6 Easy Ways To Make Your Money Go Further
The easiest way to make your money go further is to cut your spending and save.
Here’s what you can do exactly:
1. Earn money on your savings
Did you know you can earn good interest on your rainy fund savings while still having instant access to it?
I used to think that a good interest on savings can only be earned when you lock your money away for a certain period.
I was wrong.
In the UK, you can earn an average of 2.5% of interest on your rainy fund savings and still access it any time if you just put your money into a high-yield savings account 🤯
At Leeds Building Society, you can open a Regular Saver Account and earn up to 3.2% on your savings every year.
Good interest is a good enough incentive to save for the longer term by using a savings account that provides interest. Set aside an amount from your income each month to add to your savings. Make sure you deposit this or, alternatively, set up a standing order so you’re not tempted to spend it on luxuries.
For years, I had my money in my standard savings account earning 0.4% per year on my savings. I just didn’t know I could make my money work harder.
That mistake cost me about £700 of free cash over a few years – the money I could have potentially earned by doing absolutely nothing (well, except putting my savings into a different savings account, which takes about 5 min)
2. Cut or pause underused subscriptions
Look through your bank statements for subscriptions and try to cut the ones you don’t use enough.
This can be a fitness membership, streaming service, or anything else.
Check that you can cancel without breaking the contract. If you’re still locked into a contract, set a reminder for when you can cancel.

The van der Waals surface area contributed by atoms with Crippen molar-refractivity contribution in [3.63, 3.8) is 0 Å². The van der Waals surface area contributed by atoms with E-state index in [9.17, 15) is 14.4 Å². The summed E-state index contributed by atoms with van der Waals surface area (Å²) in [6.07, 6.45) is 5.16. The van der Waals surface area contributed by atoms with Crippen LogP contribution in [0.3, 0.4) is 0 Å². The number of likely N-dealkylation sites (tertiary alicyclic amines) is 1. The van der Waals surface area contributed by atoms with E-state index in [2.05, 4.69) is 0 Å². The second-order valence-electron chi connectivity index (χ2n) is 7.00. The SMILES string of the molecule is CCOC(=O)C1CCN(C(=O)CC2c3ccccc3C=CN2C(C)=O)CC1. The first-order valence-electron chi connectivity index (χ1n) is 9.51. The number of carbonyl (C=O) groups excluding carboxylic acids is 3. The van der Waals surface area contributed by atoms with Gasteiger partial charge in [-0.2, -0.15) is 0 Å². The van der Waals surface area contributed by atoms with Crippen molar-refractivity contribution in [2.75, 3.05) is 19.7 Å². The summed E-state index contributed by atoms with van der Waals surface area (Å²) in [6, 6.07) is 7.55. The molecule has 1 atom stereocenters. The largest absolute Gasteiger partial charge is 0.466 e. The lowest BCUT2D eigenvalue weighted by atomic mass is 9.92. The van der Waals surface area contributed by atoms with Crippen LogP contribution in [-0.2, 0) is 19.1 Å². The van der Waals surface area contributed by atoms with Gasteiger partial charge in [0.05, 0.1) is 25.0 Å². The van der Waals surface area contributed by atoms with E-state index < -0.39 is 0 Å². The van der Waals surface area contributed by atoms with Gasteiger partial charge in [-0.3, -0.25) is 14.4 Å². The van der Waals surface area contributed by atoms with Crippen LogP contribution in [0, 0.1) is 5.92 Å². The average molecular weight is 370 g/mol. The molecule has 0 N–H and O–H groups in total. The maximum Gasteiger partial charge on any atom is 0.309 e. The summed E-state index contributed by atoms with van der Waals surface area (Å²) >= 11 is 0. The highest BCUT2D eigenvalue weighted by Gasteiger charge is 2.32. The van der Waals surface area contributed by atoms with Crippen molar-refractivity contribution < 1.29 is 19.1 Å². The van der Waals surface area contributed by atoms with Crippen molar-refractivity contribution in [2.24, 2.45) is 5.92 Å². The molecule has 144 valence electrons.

Cutting these can save you a lot over the course of a year, but often if you ask to cancel, you’ll be offered a discount, so it might be good to check even on regularly used services.
3. Use comparison sites to reduce your utility bills
As with your subscriptions, things like utilities and insurance can start to get expensive if you let contracts roll on without changing providers.
Use comparison sites to quickly see if you could get a better deal elsewhere.
4. Batch-cook meals in advance
Meal-planning and batch-cooking are two of the best ways to save money on food.
This way, you always have something nutritious and delicious on hand, and you’re less likely to buy expensive readymade store food.
Try to plan your weekly meals and do your weekly shopping in one go. This will help you spend less as you will only buy things you need (not things you crave), which reduces your monthly grocery spending.
5. Make second-hand your first choice
Need a new winter coat? Set up an alert for your favourite brand, size, and budget on eBay and wait for the right coat to appear in your inbox in a matter of a few days.
I rarely buy new any more. Be it furniture, clothes, books, or anything else.
Vintage clothes are in vogue! Websites like Depop.com, Vestaire Collective, eBay etc are a godsend for finding authentic, low-priced, beautifully crafted, and ethically made designer clothing that last.
6. Make the most of your tax allowances
There are several different tax allowances that you might be entitled to claim, yet don’t know about.
Take the marriage allowance, which is a tax perk worth up to £252 this year. You can claim it if you’re married or in a civil partnership and one of you is a basic rate taxpayer and the other doesn’t pay tax.
Did you know you can go back up to 4 years, so you could claim around £1,000 in all.